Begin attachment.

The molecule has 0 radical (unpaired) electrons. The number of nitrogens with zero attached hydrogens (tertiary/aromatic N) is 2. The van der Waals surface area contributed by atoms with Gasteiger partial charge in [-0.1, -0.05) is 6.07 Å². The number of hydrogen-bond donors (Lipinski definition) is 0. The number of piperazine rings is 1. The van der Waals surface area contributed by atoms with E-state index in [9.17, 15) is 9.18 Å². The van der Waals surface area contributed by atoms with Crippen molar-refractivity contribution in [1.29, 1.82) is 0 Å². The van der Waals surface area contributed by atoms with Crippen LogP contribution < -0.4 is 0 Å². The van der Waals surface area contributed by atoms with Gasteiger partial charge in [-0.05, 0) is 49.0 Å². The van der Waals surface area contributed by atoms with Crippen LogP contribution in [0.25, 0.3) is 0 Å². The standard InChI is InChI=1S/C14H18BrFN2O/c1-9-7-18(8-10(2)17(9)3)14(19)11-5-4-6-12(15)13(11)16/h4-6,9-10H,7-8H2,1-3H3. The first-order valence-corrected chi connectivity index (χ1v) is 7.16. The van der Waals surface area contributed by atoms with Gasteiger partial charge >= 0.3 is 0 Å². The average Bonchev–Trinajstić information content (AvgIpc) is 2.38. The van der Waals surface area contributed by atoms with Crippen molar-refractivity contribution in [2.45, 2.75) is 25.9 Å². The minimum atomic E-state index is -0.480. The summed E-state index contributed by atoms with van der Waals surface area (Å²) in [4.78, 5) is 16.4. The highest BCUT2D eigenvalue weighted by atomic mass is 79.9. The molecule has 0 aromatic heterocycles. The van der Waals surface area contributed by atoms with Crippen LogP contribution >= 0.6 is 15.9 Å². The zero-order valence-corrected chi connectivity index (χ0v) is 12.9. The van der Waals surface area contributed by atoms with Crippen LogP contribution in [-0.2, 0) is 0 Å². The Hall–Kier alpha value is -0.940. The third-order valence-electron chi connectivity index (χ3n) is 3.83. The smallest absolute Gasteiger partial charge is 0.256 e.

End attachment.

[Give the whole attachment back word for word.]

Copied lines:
The molecule has 0 radical (unpaired) electrons. The number of nitrogens with zero attached hydrogens (tertiary/aromatic N) is 2. The van der Waals surface area contributed by atoms with Gasteiger partial charge in [-0.1, -0.05) is 6.07 Å². The number of hydrogen-bond donors (Lipinski definition) is 0. The number of piperazine rings is 1. The van der Waals surface area contributed by atoms with E-state index in [9.17, 15) is 9.18 Å². The van der Waals surface area contributed by atoms with Crippen molar-refractivity contribution in [1.29, 1.82) is 0 Å². The van der Waals surface area contributed by atoms with Crippen LogP contribution < -0.4 is 0 Å². The van der Waals surface area contributed by atoms with Gasteiger partial charge in [-0.05, 0) is 49.0 Å². The van der Waals surface area contributed by atoms with Crippen LogP contribution in [0.25, 0.3) is 0 Å². The standard InChI is InChI=1S/C14H18BrFN2O/c1-9-7-18(8-10(2)17(9)3)14(19)11-5-4-6-12(15)13(11)16/h4-6,9-10H,7-8H2,1-3H3. The first-order valence-corrected chi connectivity index (χ1v) is 7.16. The van der Waals surface area contributed by atoms with Gasteiger partial charge >= 0.3 is 0 Å². The average Bonchev–Trinajstić information content (AvgIpc) is 2.38. The van der Waals surface area contributed by atoms with Crippen molar-refractivity contribution in [2.45, 2.75) is 25.9 Å². The minimum atomic E-state index is -0.480. The summed E-state index contributed by atoms with van der Waals surface area (Å²) in [4.78, 5) is 16.4. The highest BCUT2D eigenvalue weighted by atomic mass is 79.9. The molecule has 0 aromatic heterocycles. The van der Waals surface area contributed by atoms with Crippen LogP contribution >= 0.6 is 15.9 Å². The zero-order valence-corrected chi connectivity index (χ0v) is 12.9. The van der Waals surface area contributed by atoms with Crippen LogP contribution in [-0.2, 0) is 0 Å². The Hall–Kier alpha value is -0.940. The third-order valence-electron chi connectivity index (χ3n) is 3.83. The smallest absolute Gasteiger partial charge is 0.256 e.